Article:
37. 37. Dr. Marie McIntyre’s Five Steps of Coaching Behavior 1. Share your observations—Tell the employee what you/your team have seen without offering judgment “Gloria, I have gotten several reports from staff that you discuss your coworkers in such a way that they feel it is a distraction and bad for team morale.” 2. Explain why change is needed—Tell the employee why what you have observed must change without offering judgment “Being talked about can cause co-workers to feel that they are being disrespected and can cause distrust, and co-worker distrust is bad for morale and creates a difficult work environment.”
  38. 38. 3. Discuss Causes and Barriers—Here the employee can explain/offer excuses/try to pass blame, etc. Listen as carefully, calmly and objectively as possible. This is a discussion, not a reprimand. Be careful not to be sidetracked or talked out of your course of action. Dr. Marie McIntyre’s Five Steps of Coaching Behavior
  39. 39. Dr. Marie McIntyre’s Five Steps of Coaching Behavior 3. Discuss Causes and Barriers—Here the employee can explain/offer excuses/try to pass blame, etc. Listen as carefully, calmly and objectively as possible. This is a discussion, not a reprimand. Be careful not to be sidetracked or talked out of your course of action. 4. Agree on Strategies for Change— The employee must be allowed to be in control of the improvements you need her to make. Allow them to tell YOU what they can do to fix the situation as much as possible. “You say you think your behavior has been misjudged. What do you think you can do to change the perception that you are gossiping?”
  40. 40. 5. Provide Ongoing Feedback—This is to let the employee know that you not only continue to monitor their behavior, but that you notice if and when it improves/returns. “While I was down here I just wanted to say I appreciate you taking the talk we had last month seriously. I haven’t heard any reports of the issue from anyone since. Thank you.” Dr. Marie McIntyre’s Five Steps of Coaching Behavior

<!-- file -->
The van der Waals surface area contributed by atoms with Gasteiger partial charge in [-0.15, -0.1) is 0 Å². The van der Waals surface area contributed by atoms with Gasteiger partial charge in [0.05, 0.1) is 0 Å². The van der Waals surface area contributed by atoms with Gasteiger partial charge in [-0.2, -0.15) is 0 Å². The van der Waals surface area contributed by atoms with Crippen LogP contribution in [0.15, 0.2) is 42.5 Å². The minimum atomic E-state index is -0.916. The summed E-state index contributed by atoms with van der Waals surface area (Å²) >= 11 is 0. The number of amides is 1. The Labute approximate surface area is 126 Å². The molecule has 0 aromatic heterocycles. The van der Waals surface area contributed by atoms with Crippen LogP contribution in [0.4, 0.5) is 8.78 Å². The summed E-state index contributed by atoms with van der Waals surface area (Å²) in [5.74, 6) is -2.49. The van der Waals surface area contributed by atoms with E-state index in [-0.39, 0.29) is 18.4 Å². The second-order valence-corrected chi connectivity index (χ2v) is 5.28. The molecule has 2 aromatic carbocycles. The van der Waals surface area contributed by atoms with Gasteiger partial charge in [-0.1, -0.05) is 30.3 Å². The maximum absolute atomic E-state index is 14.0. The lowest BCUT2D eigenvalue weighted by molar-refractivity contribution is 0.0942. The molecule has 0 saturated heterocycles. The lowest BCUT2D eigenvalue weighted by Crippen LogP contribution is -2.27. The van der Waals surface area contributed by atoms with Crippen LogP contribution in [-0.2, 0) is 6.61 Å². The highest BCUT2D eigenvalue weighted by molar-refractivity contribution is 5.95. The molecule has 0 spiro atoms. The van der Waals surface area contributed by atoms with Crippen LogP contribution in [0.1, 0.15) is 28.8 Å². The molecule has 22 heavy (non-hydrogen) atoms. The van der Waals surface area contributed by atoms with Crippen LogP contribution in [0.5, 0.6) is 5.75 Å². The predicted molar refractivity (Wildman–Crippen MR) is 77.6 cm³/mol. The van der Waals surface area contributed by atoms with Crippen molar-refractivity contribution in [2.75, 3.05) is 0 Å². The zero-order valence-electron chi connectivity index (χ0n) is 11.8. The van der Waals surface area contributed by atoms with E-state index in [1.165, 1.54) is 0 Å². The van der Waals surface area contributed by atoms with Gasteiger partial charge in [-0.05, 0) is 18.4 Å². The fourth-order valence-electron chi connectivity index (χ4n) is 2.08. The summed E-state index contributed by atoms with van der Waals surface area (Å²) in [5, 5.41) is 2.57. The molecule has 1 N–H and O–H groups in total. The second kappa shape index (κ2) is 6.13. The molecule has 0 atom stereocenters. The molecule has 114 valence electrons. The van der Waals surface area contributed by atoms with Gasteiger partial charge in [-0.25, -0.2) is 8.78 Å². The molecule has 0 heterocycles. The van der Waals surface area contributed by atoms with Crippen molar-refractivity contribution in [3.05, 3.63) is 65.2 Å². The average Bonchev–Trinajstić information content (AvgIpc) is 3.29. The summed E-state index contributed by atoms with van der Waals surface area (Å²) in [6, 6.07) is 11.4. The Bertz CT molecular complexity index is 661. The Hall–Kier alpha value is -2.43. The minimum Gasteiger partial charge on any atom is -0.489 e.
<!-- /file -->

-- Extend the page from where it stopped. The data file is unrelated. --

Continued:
41. 41. Document, Document, Document Find out if your city or departmental HR department has forms for documenting disciplinary/coaching discussions. If so, make it a point to use them. If not, remember to immediately document discussions according to these elements: 1. What the acceptable standards of performance are. 2. How the employee failed to meet those standards. 3. The HIGHLIGHTS of the corrective discussion you had with him/her including the SPECIFIC STEPS they must take to improve. 4. The timeline for improvement. 5. The employee’s response and SIGNATURE.
  42. 42. Document,Document, Document
  43. 43. Recommended Reading http://yourofficecoach.com http://theworkplacetherapist.com The No-A**hole Rule: Building a Civilized Workplace or Surviving One That Isn’t by Robert I. Sutton, Ph.D. http://bobsutton.typepad.com The Bully at Work: What You Can Do to Stop the Hurt and Reclaim Your Dignity on the Job by Gary and Ruth Namie Emotional Intelligence: Why It Can Matter More Than IQ by Daniel Goleman Emotional Vampires: Dealing With People Who Drain You Dry by Albert Bernstein The Gentle Art of Verbal Self-Defense at Work by Suzette Elgin, Ph.D. Great by Choice by Jim Collins and Morten Hansen The Great Workplace: How to Build it, How to Keep It and Why it Matters by Michael Burchell and Jennifer Robin Teaming Up: Making the Transition to a Self-Directed Team-Based Organization by Darrel Ray & Howard Bronstein